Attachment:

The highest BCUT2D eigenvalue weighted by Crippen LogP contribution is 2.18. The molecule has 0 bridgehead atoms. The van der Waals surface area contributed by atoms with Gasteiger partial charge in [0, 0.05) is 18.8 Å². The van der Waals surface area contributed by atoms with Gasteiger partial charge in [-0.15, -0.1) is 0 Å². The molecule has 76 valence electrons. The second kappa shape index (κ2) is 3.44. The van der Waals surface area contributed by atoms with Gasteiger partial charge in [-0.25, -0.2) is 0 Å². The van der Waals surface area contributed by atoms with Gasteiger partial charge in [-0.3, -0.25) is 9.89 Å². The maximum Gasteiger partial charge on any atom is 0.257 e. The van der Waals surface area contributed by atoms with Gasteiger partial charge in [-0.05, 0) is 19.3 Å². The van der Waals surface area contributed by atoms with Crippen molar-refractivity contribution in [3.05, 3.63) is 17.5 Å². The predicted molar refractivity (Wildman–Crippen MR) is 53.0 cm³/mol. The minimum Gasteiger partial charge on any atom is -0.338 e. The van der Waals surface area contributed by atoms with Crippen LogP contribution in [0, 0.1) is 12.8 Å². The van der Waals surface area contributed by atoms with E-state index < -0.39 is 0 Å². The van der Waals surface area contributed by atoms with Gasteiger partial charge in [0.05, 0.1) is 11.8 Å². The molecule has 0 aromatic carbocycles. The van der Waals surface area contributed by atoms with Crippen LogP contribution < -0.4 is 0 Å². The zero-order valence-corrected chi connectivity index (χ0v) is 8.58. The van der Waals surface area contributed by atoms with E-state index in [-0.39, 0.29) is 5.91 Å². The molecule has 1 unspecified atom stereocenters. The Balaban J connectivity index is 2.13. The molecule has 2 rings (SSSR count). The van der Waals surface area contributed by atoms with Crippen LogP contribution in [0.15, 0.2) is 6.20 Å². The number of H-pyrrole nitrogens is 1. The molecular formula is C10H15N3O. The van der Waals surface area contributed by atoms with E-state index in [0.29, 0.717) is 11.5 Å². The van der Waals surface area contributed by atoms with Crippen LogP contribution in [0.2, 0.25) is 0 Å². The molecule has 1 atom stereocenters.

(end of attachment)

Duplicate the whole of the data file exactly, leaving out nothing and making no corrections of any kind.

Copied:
The highest BCUT2D eigenvalue weighted by Crippen LogP contribution is 2.18. The molecule has 0 bridgehead atoms. The van der Waals surface area contributed by atoms with Gasteiger partial charge in [0, 0.05) is 18.8 Å². The van der Waals surface area contributed by atoms with Gasteiger partial charge in [-0.15, -0.1) is 0 Å². The molecule has 76 valence electrons. The second kappa shape index (κ2) is 3.44. The van der Waals surface area contributed by atoms with Gasteiger partial charge in [-0.25, -0.2) is 0 Å². The van der Waals surface area contributed by atoms with Gasteiger partial charge in [-0.3, -0.25) is 9.89 Å². The maximum Gasteiger partial charge on any atom is 0.257 e. The van der Waals surface area contributed by atoms with Gasteiger partial charge in [-0.05, 0) is 19.3 Å². The van der Waals surface area contributed by atoms with Crippen molar-refractivity contribution in [3.05, 3.63) is 17.5 Å². The predicted molar refractivity (Wildman–Crippen MR) is 53.0 cm³/mol. The minimum Gasteiger partial charge on any atom is -0.338 e. The van der Waals surface area contributed by atoms with Crippen LogP contribution in [0, 0.1) is 12.8 Å². The van der Waals surface area contributed by atoms with E-state index < -0.39 is 0 Å². The van der Waals surface area contributed by atoms with Gasteiger partial charge in [0.05, 0.1) is 11.8 Å². The molecule has 0 aromatic carbocycles. The van der Waals surface area contributed by atoms with Crippen LogP contribution < -0.4 is 0 Å². The zero-order valence-corrected chi connectivity index (χ0v) is 8.58. The van der Waals surface area contributed by atoms with E-state index in [-0.39, 0.29) is 5.91 Å². The molecule has 1 unspecified atom stereocenters. The Balaban J connectivity index is 2.13. The molecule has 2 rings (SSSR count). The van der Waals surface area contributed by atoms with Crippen LogP contribution in [0.15, 0.2) is 6.20 Å². The number of H-pyrrole nitrogens is 1. The molecular formula is C10H15N3O. The van der Waals surface area contributed by atoms with E-state index in [0.29, 0.717) is 11.5 Å². The van der Waals surface area contributed by atoms with Crippen LogP contribution in [0.2, 0.25) is 0 Å². The molecule has 1 atom stereocenters.